Christianson pedal to victory at Breckenridge
Jarad Christianson, originally from Fillmore County, enjoys biking. A lot. And he’s gotten pretty good at it. As proof, he recently placed first in the 30+ group in the very competitive Breck Epic Mountain Bike Race in Breckenridge, Colorado. Jarad recently interviewed about the experience.
When asked to describe the Breck Epic, Jarad explained that the race took place over six consecutive days, from August 15 to 21, with a specific ‘stage’ covered each day (much like the Tour de France ). But the Breck Epic differs greatly from the Tour in that it totals around 240 miles, with 40,000 feet of vertical drop. And as Jarad added, âMost of it is above 10,000 feet here at Breckenridge, so it’s mostly high mountain running, low in oxygen. “
Jarad said his love of competitive sports came from his days on the track in high school. âThe experiences I had in Fillmore Countyâ¦ on the track or in any sportâ¦ the lessons I learned from the coaches of the Lanesboro / Fillmore Central Track Team have stuck in my mind. ” Jarad said that in high school he competed in middle distance races (800 meters and 1,600 meters) as well as the triple jump. He said the 800m, in particular, requires a competitive runner to know exactly how hard to push during the race. âThis is also how mountain biking,â Jarad added, âThe 800 has familiarized me with that mindset where you push just below your limit.â
To illustrate the physical demands of the six-day event, Jarad said, âSo for about twenty hours my average heart rate was probably 155 or 160 over six days. On the fourth day, I would wake up wondering why I am doing this. So it’s not just about competing with other people, but it’s really against yourselfâ¦ getting over that and just working at it.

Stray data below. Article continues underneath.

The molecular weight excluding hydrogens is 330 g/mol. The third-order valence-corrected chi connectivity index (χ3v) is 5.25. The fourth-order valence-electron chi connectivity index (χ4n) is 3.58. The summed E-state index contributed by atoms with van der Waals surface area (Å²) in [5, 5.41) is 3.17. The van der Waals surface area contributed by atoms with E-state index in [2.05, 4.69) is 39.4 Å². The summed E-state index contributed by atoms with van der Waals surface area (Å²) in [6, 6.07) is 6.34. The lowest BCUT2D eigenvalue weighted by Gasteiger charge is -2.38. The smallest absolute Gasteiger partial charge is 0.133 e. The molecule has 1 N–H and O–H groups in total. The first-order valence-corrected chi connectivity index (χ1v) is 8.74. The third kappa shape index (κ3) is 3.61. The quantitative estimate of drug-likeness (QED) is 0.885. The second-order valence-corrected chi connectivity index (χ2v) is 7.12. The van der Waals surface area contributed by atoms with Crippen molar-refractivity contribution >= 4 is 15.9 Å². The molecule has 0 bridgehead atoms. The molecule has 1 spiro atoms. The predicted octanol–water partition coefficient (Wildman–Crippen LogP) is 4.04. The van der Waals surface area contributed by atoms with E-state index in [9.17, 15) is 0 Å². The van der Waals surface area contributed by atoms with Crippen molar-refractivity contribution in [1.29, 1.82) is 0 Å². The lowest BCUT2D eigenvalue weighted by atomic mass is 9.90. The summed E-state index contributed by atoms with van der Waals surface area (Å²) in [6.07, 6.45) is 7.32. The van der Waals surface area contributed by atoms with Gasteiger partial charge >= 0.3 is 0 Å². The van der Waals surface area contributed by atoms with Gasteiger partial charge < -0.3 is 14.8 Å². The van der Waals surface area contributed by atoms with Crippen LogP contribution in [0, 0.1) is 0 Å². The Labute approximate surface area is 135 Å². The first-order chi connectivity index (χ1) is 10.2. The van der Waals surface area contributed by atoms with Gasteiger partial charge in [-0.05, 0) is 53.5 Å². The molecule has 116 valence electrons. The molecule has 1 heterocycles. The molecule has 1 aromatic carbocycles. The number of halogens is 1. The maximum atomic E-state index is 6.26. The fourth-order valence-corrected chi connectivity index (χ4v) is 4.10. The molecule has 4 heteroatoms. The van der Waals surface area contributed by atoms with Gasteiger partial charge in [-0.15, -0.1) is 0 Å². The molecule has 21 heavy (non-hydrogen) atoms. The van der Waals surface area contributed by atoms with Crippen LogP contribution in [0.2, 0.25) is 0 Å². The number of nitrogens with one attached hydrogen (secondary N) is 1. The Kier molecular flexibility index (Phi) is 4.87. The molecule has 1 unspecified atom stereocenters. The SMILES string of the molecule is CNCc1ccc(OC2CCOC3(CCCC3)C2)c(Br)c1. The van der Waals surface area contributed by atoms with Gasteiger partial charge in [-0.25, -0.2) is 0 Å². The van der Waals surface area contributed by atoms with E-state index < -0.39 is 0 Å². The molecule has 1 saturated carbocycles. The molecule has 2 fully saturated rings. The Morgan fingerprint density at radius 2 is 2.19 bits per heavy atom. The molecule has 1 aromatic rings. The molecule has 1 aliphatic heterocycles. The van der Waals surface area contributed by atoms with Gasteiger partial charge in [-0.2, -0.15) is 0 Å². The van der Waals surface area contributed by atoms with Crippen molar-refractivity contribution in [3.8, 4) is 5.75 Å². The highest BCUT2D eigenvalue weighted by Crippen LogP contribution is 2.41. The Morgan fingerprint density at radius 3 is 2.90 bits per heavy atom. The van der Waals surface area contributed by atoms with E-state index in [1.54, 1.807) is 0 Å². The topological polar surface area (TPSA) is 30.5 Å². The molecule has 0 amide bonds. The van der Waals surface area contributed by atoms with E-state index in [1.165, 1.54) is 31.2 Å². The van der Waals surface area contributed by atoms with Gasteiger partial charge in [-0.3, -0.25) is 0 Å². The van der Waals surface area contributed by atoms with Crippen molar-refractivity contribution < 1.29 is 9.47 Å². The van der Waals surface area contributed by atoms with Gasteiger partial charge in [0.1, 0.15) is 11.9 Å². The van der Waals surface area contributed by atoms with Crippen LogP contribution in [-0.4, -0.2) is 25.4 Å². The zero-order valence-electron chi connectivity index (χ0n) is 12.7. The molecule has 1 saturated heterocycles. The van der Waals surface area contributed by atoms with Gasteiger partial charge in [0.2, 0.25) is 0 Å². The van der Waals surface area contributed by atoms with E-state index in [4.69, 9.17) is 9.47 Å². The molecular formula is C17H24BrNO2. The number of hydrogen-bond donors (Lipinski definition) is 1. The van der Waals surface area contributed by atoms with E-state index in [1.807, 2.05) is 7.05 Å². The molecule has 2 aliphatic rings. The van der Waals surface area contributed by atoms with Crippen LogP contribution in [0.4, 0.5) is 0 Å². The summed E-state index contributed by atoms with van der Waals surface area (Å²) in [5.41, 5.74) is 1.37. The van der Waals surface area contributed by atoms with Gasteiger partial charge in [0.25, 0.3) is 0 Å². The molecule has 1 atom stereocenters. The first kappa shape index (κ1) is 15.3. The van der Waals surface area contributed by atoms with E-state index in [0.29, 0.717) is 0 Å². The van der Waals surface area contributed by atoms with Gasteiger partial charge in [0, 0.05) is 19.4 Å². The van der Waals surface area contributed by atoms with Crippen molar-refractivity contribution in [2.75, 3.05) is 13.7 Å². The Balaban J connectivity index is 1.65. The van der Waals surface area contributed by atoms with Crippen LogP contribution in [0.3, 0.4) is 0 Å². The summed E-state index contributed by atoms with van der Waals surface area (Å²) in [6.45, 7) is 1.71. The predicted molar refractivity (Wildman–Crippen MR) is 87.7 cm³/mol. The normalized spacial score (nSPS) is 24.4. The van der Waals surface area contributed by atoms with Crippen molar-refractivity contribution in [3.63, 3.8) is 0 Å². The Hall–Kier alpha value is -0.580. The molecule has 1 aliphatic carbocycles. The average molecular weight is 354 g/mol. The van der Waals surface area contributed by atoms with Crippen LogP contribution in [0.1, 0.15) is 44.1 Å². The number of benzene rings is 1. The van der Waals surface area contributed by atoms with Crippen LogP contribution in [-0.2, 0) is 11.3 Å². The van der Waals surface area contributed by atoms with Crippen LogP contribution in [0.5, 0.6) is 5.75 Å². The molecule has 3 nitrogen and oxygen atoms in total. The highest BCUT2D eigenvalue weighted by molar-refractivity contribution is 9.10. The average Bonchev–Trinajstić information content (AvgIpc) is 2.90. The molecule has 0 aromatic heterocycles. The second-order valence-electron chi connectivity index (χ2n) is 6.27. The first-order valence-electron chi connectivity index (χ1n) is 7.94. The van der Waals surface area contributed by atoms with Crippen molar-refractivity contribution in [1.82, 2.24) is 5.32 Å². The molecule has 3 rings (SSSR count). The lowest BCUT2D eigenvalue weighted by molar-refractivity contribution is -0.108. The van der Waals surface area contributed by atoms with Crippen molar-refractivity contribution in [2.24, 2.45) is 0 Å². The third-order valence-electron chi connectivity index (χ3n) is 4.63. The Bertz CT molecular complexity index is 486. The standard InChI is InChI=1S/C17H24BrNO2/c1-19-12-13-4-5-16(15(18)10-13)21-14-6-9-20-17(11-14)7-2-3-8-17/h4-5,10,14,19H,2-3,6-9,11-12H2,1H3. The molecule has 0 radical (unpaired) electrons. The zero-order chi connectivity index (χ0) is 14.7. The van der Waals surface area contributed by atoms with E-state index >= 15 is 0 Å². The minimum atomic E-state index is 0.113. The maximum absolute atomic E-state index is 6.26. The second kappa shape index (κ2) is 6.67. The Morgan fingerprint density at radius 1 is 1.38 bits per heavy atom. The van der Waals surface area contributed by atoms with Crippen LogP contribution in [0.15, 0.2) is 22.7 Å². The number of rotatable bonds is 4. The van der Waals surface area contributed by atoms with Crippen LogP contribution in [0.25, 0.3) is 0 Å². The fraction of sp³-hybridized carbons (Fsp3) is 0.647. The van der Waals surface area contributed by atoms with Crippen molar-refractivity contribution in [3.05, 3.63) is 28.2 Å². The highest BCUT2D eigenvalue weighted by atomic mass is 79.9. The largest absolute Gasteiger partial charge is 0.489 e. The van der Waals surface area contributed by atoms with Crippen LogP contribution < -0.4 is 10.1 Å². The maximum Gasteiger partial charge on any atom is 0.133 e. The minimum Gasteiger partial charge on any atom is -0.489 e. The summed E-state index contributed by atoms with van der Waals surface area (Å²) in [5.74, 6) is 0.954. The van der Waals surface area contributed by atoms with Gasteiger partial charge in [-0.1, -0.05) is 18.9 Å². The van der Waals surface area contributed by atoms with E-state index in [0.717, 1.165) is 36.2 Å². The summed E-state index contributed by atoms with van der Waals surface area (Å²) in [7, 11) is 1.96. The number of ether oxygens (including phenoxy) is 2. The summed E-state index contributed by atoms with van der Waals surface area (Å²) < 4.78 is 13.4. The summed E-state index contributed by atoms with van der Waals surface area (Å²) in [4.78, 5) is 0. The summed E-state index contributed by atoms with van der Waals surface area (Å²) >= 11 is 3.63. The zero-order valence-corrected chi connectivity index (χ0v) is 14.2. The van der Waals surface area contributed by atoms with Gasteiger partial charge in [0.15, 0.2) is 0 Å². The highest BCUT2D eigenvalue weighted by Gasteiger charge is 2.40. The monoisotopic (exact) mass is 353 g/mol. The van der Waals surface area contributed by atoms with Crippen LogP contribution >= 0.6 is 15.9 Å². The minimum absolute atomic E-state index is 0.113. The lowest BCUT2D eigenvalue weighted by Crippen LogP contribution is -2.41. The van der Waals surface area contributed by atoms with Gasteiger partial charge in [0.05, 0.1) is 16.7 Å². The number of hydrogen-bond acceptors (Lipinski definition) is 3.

Describing how he ended up in Colorado, Jarad said that after high school he went to college at CU Boulder and then returned to the Midwest for a few years. But he said he had returned to the Rocky Mountains and ended up in Breckenridge because several of his college friends were there. Due to a running injury, Jarad could no longer run like he did in school, so he started to cycle, and eventually mountain bike.
Jarad said he has competed in mountain bike races for the past four years and that the training required is a considerable time commitment. He said: âTo get to that level of the podium or to be competitive like that, it took me five to six months of solid training to get to a level where I could run and keep pace with the six day race. immediatelyâ¦ It’s a big commitment. You have to train between 16 and 20 hours a week to be competitive.
According to Jarad, the support of his family, girlfriend, workplace and sponsor is essential in his pursuit of cycling competition. Jarad’s mother, Tami Christianson, was at the Breck Epic and volunteered to staff one of the aid stations along the trail each day of the race. The main sponsor of Jarad is a local bike shop, Avalanche Sports. He said he was very grateful for the equipment and mechanical help provided by his sponsor, to keep him in the saddle on a well-tuned bike at all times.